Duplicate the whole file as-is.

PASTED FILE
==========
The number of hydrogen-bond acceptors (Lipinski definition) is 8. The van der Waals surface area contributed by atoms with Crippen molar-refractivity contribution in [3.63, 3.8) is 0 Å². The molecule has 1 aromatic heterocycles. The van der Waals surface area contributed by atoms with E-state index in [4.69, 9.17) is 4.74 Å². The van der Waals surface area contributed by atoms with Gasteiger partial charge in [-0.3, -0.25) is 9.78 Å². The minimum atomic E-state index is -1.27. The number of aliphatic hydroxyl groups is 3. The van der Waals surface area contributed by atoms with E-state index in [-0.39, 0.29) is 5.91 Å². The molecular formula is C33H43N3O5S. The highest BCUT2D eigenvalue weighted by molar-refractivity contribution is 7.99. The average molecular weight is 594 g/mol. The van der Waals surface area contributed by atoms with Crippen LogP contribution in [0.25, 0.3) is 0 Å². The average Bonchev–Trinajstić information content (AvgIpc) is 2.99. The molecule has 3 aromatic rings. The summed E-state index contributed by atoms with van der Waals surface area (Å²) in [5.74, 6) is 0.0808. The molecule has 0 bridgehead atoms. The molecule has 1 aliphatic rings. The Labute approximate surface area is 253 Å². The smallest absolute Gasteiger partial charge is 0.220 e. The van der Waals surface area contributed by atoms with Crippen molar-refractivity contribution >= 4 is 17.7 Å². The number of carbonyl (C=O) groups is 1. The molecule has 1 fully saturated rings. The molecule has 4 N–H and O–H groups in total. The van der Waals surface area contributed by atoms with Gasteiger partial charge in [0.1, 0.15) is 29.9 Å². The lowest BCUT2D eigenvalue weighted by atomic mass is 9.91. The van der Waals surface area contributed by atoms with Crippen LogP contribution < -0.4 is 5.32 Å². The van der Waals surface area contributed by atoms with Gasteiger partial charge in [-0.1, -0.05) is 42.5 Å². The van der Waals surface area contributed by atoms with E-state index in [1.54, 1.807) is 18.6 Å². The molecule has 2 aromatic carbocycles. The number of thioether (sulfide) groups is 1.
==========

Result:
The number of hydrogen-bond acceptors (Lipinski definition) is 8. The van der Waals surface area contributed by atoms with Crippen molar-refractivity contribution in [3.63, 3.8) is 0 Å². The molecule has 1 aromatic heterocycles. The van der Waals surface area contributed by atoms with E-state index in [4.69, 9.17) is 4.74 Å². The van der Waals surface area contributed by atoms with Gasteiger partial charge in [-0.3, -0.25) is 9.78 Å². The minimum atomic E-state index is -1.27. The number of aliphatic hydroxyl groups is 3. The van der Waals surface area contributed by atoms with E-state index in [-0.39, 0.29) is 5.91 Å². The molecular formula is C33H43N3O5S. The highest BCUT2D eigenvalue weighted by molar-refractivity contribution is 7.99. The average molecular weight is 594 g/mol. The van der Waals surface area contributed by atoms with Crippen LogP contribution in [0.25, 0.3) is 0 Å². The average Bonchev–Trinajstić information content (AvgIpc) is 2.99. The molecule has 3 aromatic rings. The summed E-state index contributed by atoms with van der Waals surface area (Å²) in [5.74, 6) is 0.0808. The molecule has 0 bridgehead atoms. The molecule has 1 aliphatic rings. The Labute approximate surface area is 253 Å². The smallest absolute Gasteiger partial charge is 0.220 e. The van der Waals surface area contributed by atoms with Crippen molar-refractivity contribution >= 4 is 17.7 Å². The number of carbonyl (C=O) groups is 1. The molecule has 1 fully saturated rings. The molecule has 4 N–H and O–H groups in total. The van der Waals surface area contributed by atoms with Gasteiger partial charge in [0.1, 0.15) is 29.9 Å². The lowest BCUT2D eigenvalue weighted by atomic mass is 9.91. The van der Waals surface area contributed by atoms with Crippen LogP contribution < -0.4 is 5.32 Å². The van der Waals surface area contributed by atoms with Gasteiger partial charge in [-0.1, -0.05) is 42.5 Å². The van der Waals surface area contributed by atoms with E-state index in [1.54, 1.807) is 18.6 Å². The molecule has 2 aromatic carbocycles. The number of thioether (sulfide) groups is 1.